Pharmaceutical and technology stocks were among the big risers, while shares in energy companies fell sharply as the decline in oil prices deepened. Discouraging data on U.S. home sales failed to derail the rally.
Trading volume was lighter than usual as many investors looked ahead to the Dec 25 holiday.
After a strong finish last week, investors remained mostly in a buying mood Monday.
The National Association of Realtors reported that sales of previously occupied homes fell 6.1 percent last month to a seasonally adjusted annual rate of 4.93 million. That’s the slowest pace in six months.
The Standard & Poor’s 500 index gained 7.89 points, or 0.4 percent, to 2,078.54. The S&P’s most recent record close was 2,075.37, set on Dec. 5.
The Dow Jones industrial average rose 154.64, or 0.9 percent, to 17,959.44. Its last record close was 17,958.79 on Dec. 5.
The Nasdaq composite picked up 16.04 points, or 0.3 percent, to 4,781.42.
The Dow and S&P 500 are both up for the month, while the Nasdaq is down. The three indexes are up for the year.
Pharmaceutical stocks were among those making big moves Monday.
Achillion Pharmaceuticals’ shares gained 9 percent after the biotechnology company reported positive results from two studies focusing on a treatment regimen for hepatitis C patients. The stock rose $1.28 to $15.49. Meanwhile, Enanta Pharmaceuticals vaulted 10.1 percent after it received regulatory approval for a hepatitis C treatment. Enanta added $4.70 to $51.32.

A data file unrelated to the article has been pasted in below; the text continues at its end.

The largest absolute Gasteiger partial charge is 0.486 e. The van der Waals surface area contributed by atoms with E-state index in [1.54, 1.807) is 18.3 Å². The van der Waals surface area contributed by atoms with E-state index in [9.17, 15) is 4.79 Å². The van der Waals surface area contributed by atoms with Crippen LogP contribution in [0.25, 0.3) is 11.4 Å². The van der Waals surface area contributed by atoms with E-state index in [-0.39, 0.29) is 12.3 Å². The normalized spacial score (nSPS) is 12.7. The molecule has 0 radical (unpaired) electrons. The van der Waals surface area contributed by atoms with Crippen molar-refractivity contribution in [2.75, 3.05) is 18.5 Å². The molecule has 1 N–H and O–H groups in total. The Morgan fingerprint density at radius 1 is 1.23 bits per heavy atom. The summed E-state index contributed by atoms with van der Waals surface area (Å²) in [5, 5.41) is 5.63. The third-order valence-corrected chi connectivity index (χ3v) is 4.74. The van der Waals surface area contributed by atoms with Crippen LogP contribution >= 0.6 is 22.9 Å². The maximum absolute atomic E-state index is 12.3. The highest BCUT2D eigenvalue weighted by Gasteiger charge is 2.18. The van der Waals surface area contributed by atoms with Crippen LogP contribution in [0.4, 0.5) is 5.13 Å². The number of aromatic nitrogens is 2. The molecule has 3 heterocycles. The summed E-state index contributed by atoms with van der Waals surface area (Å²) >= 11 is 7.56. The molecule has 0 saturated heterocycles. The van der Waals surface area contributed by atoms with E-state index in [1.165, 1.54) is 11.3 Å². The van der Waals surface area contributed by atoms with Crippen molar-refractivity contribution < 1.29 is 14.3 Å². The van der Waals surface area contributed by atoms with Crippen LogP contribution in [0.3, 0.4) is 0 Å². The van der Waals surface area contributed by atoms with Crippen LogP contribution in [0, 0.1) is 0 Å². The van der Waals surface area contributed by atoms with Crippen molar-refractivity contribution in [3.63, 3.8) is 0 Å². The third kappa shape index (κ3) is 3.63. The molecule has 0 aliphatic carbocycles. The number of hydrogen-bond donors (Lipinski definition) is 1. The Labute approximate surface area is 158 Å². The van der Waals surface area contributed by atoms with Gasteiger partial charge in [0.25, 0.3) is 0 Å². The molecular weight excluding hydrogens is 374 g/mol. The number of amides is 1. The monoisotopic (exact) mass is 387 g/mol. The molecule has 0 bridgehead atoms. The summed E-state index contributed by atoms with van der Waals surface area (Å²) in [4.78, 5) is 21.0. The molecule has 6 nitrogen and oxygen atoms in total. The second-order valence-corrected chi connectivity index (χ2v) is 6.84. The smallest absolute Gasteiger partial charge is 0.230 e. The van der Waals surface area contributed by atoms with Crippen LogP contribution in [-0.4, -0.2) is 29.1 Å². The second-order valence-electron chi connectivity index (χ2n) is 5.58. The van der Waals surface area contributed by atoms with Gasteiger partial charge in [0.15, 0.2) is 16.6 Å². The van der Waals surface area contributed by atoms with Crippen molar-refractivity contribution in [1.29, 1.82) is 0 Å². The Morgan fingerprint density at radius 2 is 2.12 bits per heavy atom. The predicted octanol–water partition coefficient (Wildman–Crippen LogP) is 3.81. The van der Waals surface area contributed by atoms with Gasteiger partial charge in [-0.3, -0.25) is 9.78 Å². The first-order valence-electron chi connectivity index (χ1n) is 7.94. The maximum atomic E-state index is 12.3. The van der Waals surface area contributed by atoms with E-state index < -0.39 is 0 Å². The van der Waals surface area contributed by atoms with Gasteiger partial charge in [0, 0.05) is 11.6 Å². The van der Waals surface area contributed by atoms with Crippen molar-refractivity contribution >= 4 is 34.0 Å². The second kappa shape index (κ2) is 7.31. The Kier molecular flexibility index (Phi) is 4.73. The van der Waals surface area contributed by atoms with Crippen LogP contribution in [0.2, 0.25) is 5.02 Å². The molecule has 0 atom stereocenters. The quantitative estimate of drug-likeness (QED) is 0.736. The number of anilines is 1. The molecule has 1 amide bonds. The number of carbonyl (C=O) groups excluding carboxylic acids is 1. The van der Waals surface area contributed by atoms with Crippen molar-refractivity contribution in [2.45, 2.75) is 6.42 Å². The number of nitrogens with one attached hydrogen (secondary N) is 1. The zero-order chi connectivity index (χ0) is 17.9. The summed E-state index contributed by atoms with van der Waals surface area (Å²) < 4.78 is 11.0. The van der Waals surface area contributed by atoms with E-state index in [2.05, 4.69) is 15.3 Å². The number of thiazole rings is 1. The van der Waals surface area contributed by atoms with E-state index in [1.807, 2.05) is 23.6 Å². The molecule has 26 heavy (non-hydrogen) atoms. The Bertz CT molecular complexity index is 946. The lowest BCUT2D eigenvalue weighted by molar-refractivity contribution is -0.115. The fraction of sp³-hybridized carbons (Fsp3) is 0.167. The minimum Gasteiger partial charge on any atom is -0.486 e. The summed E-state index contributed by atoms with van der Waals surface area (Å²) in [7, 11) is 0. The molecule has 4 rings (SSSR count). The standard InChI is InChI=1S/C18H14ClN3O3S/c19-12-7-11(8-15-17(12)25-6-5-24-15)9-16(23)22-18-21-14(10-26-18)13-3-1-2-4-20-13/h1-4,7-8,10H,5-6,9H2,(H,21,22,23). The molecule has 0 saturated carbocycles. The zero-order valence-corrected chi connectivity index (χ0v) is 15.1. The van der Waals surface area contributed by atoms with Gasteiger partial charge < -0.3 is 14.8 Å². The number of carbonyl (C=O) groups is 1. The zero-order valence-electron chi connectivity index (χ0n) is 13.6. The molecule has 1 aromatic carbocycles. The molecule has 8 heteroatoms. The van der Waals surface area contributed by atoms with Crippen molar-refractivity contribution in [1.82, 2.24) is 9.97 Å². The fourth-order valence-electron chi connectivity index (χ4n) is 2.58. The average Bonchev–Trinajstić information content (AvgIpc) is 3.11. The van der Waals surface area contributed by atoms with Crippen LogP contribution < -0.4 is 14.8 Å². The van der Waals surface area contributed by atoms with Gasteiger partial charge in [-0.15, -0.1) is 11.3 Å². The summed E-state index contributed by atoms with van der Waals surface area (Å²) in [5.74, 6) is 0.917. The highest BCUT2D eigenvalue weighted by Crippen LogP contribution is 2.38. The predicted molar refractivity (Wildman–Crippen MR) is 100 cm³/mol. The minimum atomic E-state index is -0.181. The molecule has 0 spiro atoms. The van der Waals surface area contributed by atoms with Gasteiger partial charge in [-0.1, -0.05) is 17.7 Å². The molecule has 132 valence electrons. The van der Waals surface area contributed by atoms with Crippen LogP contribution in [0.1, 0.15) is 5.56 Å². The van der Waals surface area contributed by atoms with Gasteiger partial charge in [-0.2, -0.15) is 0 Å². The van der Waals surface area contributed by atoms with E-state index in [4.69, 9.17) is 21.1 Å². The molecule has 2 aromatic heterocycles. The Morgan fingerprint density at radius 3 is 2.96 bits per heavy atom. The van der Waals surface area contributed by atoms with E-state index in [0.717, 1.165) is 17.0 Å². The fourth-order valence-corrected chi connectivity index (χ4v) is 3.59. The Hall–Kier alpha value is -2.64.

The price of U.S. oil fell on expectations of a further buildup in supplies both in the U.S. and from OPEC producers. Benchmark U.S. crude fell $1.26 to close at $55.26 a barrel in New York. Oil has plunged since peaking at $107 a barrel in June.
Several oil production and exploration companies tumbled as the slide in oil prices deepened Monday.
In energy futures trading, wholesale gasoline fell 2.5 cents to close at $1.535 a gallon, while heating oil fell 1.1 cents to close at $1.951 a gallon.
Natural gas fell 32 cents to close at $3.144 per 1,000 cubic feet. Natural gas has fallen 15 percent over the past three trading sessions to its lowest level since January 2013 on forecasts for milder winter weather.
Bond prices rose. The yield on the 10-year Treasury note fell to 2.16 percent.
Metals prices closed lower. Gold fell $16.20 to $1,179.80 an ounce. Silver fell 34 cents to $15.69 an ounce and copper lost a penny to $2.87 a pound.